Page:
• Use a simple, consistent bedtime routine – and this can be a brilliant time to spend some quiet time together
  • Have a bed and a bedroom that is conducive for sleep – calm, quiet with not too much going on
  • Keep battles with your toddler to a minimum – let him make choices about pj’s which book, etc rather than battling with him about everything
  • are clear about what happens at bed time and limit the demands for ‘one more book’
  • are nearby when they are going off to sleep because toddlers often need to feel reassured and safe
  • Use praise and reward charts
  • Observe your toddler so you get a better idea of when they are tired and what works for them

Bedtime routine

This can be a gentle way to help them wind down ready for bed because it might be too much to expect a toddler to go straight to sleep after all the fun of the TV or playing with toys in the living room.

  • Make it simple, easy and consistent – the order is more important that the precise time. This gives you some flexibility when it comes to having a life, going away and being guided by when they are tired.
  • It is a great chance to relax and chill together. Bedtime may last a while but try to enjoy it.

“some of my fondest memories with my children is bedtime – snuggling together with a book or ten was precious time together”

  • Common elements of a bedtime routine include: a bath, pj’s, cuddles, chat and books. You could also include a massage after the bath and playing a quiet game such as jigsaw before stories.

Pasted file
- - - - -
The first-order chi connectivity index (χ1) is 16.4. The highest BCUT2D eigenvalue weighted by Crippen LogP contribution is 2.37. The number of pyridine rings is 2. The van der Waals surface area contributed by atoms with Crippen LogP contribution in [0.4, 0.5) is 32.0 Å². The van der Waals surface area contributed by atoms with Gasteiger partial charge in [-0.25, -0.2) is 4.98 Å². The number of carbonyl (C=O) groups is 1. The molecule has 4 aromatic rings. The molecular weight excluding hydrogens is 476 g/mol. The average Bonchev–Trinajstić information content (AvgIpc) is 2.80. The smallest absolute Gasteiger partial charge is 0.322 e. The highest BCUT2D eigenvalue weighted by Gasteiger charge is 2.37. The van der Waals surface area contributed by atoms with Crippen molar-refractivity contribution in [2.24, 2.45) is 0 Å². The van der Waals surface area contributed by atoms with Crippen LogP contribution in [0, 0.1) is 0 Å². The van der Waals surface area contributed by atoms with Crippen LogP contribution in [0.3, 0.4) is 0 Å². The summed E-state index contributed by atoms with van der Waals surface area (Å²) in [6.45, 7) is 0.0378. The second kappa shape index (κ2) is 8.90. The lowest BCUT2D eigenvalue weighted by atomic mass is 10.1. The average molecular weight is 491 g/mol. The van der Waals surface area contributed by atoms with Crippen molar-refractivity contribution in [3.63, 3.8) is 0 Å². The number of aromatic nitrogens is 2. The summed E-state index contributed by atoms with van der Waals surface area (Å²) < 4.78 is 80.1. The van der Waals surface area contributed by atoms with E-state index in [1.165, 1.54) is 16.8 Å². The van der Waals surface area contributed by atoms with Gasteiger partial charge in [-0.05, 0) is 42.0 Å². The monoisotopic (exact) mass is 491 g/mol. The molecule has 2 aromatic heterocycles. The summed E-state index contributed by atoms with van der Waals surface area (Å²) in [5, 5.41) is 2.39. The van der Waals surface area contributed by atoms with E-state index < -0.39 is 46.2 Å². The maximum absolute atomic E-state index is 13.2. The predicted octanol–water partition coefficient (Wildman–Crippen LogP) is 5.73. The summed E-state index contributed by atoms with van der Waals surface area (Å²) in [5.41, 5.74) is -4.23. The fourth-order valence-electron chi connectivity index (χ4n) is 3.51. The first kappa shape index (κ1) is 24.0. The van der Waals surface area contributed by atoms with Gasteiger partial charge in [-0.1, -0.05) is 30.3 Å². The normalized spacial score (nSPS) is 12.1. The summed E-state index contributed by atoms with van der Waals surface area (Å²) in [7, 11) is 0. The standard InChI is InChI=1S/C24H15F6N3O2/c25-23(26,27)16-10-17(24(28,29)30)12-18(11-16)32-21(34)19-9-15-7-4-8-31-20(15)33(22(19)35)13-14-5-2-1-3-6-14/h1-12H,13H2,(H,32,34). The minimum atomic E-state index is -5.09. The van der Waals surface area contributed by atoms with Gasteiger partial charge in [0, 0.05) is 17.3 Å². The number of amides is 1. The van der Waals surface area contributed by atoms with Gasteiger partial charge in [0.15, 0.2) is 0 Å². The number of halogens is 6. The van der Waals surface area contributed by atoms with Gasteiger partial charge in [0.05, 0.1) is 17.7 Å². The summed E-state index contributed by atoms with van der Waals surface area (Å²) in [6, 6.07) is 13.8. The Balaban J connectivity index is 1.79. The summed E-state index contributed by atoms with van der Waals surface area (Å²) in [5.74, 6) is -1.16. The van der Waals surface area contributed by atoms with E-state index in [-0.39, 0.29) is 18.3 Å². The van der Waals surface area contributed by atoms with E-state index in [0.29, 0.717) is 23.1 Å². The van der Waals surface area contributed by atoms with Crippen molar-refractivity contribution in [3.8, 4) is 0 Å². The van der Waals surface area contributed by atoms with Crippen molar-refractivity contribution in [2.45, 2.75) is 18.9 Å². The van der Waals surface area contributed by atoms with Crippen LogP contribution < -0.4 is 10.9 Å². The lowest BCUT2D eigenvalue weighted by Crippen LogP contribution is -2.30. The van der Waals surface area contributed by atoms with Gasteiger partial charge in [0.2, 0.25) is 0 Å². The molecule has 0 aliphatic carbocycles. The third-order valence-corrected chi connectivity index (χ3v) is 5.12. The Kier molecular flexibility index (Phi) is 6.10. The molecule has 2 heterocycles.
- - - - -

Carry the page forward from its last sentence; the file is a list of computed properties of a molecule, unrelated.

What can affect their sleep?

Nightmares – bad dreams can wake your toddler up  and leave them upset so they may need soothing and cuddling to help them get back to sleep again

Night Terrors – this is usually what happens when a toddler partially wakes up during non-dream sleep. They can cry out, thrash about and look very confused but, technically, they are still asleep and probably won’t remember it in the morning.  You may need to soothe and cuddle them to get them back into a deeper sleep or you could try taking them to a different room in the house to gently wake them up before they can go back to sleep again.

“I remember a couple of occasions when my daughter would look awake, her eyes were open and she was crying – but she was definitely still asleep. She couldn’t be soothed so I carried her downstairs into the kitchen where it was cooler and she woke up and stopped crying. It was pretty distressing for me but she settled back to sleep again really easily and couldn’t remember a thing the next day!”